The accurate mutation rate of the cpDNA in S. alpina or congeners remains unknown. However, cpDNA mutation rates in most plants are very low, varying between 1 × 10−9 and 3 × 10−9 substitutions per site per year (Wolfe et al., 1987; Demesure et al., 1996; Posada & Crandall, 2001). Even if the fast rate is assumed, each mutation that resulted in the haplotypes identified within our sequenced trnL–trnF intergenic spacer should have occurred before the LGM (approximately 16 000 years ago; Petit et al., 1997, 2004; Newton et al., 1999). Therefore, at least one refugium was maintained within the current distribution of each haplotype recovered during the LGM. Because some haplotypes (e.g. H9, H10, and H4) were restricted into one or two adjacent populations (Fig. 1), these populations can be considered as independent refugia during the LGM. In addition, some haplotypes (e.g. H1 and H2) were mainly fixed in adjacent populations of one region, but also disjunctly distributed in some population of another region (Fig. 1). The disjunct distributions of the same haplotype in different regions may also represent independent refugia, although we cannot rule out the possibility that long-distance dispersal may have also contributed to such a distribution pattern. However, in most populations recent expansion mainly occurred (monotypic in haplotype fixing, as shown in Fig. 1) or at the local scale (the same haplotype fixed in adjacent populations; Fig. 1). This pattern differs from that seen with large-scale range expansion (Zhang et al., 2005; Meng et al., 2007; Yang et al., 2008), in which the genetic diversity and the number of haplotypes gradually decrease with increasing distance to the recolonization region from the edge refugia (Hewitt, 2000; Heuertz et al., 2004; Petit et al., 2005; Latch et al., 2009). Instead, our results are largely consistent with phylogeographic patterns reported for other species (Wang et al., 2009b; Opgenoorth et al., 2010; Sun et al., 2010; Wu et al., 2010; Jia et al., 2011; Li et al., 2011). Similarly, these species survived the LGM in multiple refugia in the QTP and the post-glacial expansions occurred mostly within populations or across adjacent populations at the local scale.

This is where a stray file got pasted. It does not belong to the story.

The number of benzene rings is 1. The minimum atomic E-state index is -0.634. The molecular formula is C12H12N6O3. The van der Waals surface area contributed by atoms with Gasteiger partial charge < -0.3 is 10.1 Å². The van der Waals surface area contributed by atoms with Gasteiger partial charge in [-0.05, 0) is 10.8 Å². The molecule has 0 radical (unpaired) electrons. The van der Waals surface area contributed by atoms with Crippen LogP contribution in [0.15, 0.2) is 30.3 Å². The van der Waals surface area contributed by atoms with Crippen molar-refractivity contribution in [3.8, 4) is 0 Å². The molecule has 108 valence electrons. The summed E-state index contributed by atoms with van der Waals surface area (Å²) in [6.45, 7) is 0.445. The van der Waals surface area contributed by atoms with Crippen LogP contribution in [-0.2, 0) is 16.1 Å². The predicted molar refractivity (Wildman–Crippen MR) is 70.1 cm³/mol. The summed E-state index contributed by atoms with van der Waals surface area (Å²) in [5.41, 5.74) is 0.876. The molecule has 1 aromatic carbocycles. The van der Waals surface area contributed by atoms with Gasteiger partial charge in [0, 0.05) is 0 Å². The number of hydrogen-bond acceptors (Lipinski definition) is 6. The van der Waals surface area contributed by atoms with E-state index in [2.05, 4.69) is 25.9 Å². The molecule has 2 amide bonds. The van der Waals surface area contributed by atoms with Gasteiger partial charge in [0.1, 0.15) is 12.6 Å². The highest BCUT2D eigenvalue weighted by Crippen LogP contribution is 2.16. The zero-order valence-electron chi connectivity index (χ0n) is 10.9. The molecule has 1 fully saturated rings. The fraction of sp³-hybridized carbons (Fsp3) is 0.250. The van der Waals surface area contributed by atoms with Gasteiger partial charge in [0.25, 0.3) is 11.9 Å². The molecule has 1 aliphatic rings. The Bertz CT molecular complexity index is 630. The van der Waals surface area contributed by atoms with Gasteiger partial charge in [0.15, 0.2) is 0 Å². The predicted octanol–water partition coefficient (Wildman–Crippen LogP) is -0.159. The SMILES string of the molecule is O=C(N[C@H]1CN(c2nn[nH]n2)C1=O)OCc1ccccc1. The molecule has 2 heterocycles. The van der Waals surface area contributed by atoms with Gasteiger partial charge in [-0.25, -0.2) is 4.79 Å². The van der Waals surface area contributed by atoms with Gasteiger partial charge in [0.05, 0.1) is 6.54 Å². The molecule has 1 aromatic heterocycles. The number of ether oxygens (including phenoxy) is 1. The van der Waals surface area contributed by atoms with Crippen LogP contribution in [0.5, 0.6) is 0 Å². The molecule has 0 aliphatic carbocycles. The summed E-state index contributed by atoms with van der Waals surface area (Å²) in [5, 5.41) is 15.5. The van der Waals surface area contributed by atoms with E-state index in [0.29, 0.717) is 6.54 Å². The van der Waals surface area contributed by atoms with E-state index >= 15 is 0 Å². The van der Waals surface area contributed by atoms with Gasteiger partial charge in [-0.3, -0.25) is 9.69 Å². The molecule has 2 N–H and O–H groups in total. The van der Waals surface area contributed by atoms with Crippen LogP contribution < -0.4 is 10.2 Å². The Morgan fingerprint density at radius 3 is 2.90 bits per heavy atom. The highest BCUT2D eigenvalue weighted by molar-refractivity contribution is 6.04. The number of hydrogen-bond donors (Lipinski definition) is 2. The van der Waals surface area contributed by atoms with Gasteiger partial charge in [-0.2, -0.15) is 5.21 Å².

It is interesting that the H4, H5, and H6 haplotypes comprised an independent group with two mutations from the H3 haplotype. This group may have originated earlier before the LGM; for example, due to earlier glaciations or climatic changes, as found in other alpine species occurring there (Wang et al., 2009a; Jia et al., 2011, 2012). This haplotype group was exclusively distributed in the high-altitude region, suggesting that S. alpina may have survived there even during the early glaciations. However, the early climatic changes may have caused deep intraspecific divergences in this species. In fact, these findings agree well with recent geological and climatic studies of the QTP (Shi et al., 1998). The largest glaciation in the QTP occurred between 1.2 and 0.4 Ma, and even during this stage the total plateau was not covered by the ice sheet. It is likely that a limited number of species may have survived this glaciation at high altitude, but developed the deeply diverged lineages in response to such a climatic change. However, the climatic changes of the LGM were much weaker and therefore had smaller effects on plant shifts.
In conclusion, we found that S. alpina may have survived in multiple refugia and been subjected to deep intraspecific divergences, while the recent expansions occurred mainly within populations or at a local scale if compared with phylogeographic patterns of other shrub or herb species (e.g. Yang et al., 2008; Wang et al., 2009a; Jia et al., 2011, 2012). Together, the results of the present study and these previous reports suggest that evolutionary histories of plants in the QTP are more complex than expected and are highly variable depending on the species studied.